By its definition, “data” are individual facts, statistics or items of information. They’re cold and faceless and, on their own, do little to explain what they represent.
For instance, the census says what percentage of people in a given area fall within low-income brackets, but the numbers don’t explain why or describe that population’s daily realities.
For Megan Huss, Director of the Process and Performance Improvement Program at the Center for Leadership Development in the Office of Personnel Management (OPM), storytelling does that. It bridges the gap between accumulating data and doing something about it.
“One of the key reasons that [storytelling] is so effective is that we’re actually able to share not just the what’s happening … but we’re able to convey more about the why,” Huss said. “And kind of unpacking and creating that story around what that actual data or that fact says.”
“The data in itself holds tremendous potential value, but that’s really the key here,” she continued. “Because until we create that bridge and make that linkage of how we’re utilizing that and how we can drive decisions and encourage action from that data, the data really — in and of itself — would just have potential value.”
Be Clear, Concise and Visual
Huss said that after collecting and analyzing data and using sound statistical and ethical techniques, the next question should be, “How can we maximize the value this data holds?” What organizational or societal change can we shoot for?
“Skilled data storytellers are really able to distill down to the most critical components, the insights that we want to share. So, not conveying all of it, not having background noise going on, but really having that concise story and message,” she said.
That means reducing jargon and unnecessary acronyms, and using simple and compelling visuals that tell a story with graphics. It means sharing the information in a concise way that paints the full picture.
And good data stories explain how the information plays a role in people’s lives.
“We have these black-and-white data facts,” Huss said, “but we get significant benefits by actually adding that personal experience, adding elements that get at individuals’ feelings and emotions.”
Know Your Audience
Tailor all data stories to their audiences, Huss said. Narratives must recognize people’s objectives and experiences. Is the audience technical or non-technical, leadership or entry- level? What role do audience members play in the larger story?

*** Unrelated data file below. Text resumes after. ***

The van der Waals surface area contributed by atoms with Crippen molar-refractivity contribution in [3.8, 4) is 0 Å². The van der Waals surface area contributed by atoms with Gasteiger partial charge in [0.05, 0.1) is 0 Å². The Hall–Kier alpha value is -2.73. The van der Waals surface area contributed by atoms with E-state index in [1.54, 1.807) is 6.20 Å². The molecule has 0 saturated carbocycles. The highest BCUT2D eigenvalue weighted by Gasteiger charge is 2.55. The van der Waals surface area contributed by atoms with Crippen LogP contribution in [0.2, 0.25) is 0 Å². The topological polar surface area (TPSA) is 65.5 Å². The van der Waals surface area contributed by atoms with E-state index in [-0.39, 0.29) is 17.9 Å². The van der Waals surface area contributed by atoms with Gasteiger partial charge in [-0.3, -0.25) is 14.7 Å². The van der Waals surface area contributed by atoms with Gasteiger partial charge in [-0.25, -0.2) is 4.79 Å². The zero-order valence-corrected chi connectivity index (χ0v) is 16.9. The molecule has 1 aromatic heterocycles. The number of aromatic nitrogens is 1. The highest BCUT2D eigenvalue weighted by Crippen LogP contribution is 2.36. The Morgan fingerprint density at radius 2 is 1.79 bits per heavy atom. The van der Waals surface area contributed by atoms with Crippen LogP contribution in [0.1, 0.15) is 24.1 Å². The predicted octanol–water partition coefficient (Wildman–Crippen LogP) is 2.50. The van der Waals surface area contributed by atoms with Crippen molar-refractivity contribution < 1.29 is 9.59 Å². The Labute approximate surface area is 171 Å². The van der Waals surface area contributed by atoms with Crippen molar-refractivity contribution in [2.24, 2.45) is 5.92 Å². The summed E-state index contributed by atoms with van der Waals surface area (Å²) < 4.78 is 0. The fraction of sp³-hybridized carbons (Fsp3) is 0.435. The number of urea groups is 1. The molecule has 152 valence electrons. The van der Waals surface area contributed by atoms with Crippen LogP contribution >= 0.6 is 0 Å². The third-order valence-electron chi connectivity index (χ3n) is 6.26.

And think about their biases and preconceived notions. “Really have a solid understanding of where people are trying to go with the data, and then how we can best utilize that [knowledge] to tell the true story and the insights drawn from it,” Huss suggested.
Sometimes, it may be best to tell more than one narrative.
“There may be findings from a particular data set that would be best and most appropriately built into two, three data stories that can be targeted to the various audiences, depending on what their level of need is, what questions they’re asking of the data and what call to action might be most relevant to them,” explained Huss.
Think Art Meets Science
A good data narrative threads together key elements of the “data journey,” as Huss described it. It’s part scientific acumen and part artistic know-how. You must be creative enough to understand what will make two-dimensional data come to life.
Huss said she thinks “there’s an opportunity for individuals from any discipline and any industry to be involved in [data storytelling] because we do have that perfect combination of art and science.”
“Those of us who love data lose sight of the fact that it’s not intriguing to everyone,” she said. “But the reality is that if our data isn’t understood, it won’t be compelling.”
Becoming an information storyteller — linking art and science — doesn’t require a full pivot of your career field, in Huss’s mind.
“Rather, these are skills that all of us as a process improvement practitioner, as a [human resources] specialist, as a management analyst can add to our tool belt to be more effective in our current and future roles,” she said.
This article appears in “Your Data Literacy Guide to Improve Everyday Collaboration.” For more insights on making data do more, download the guide:
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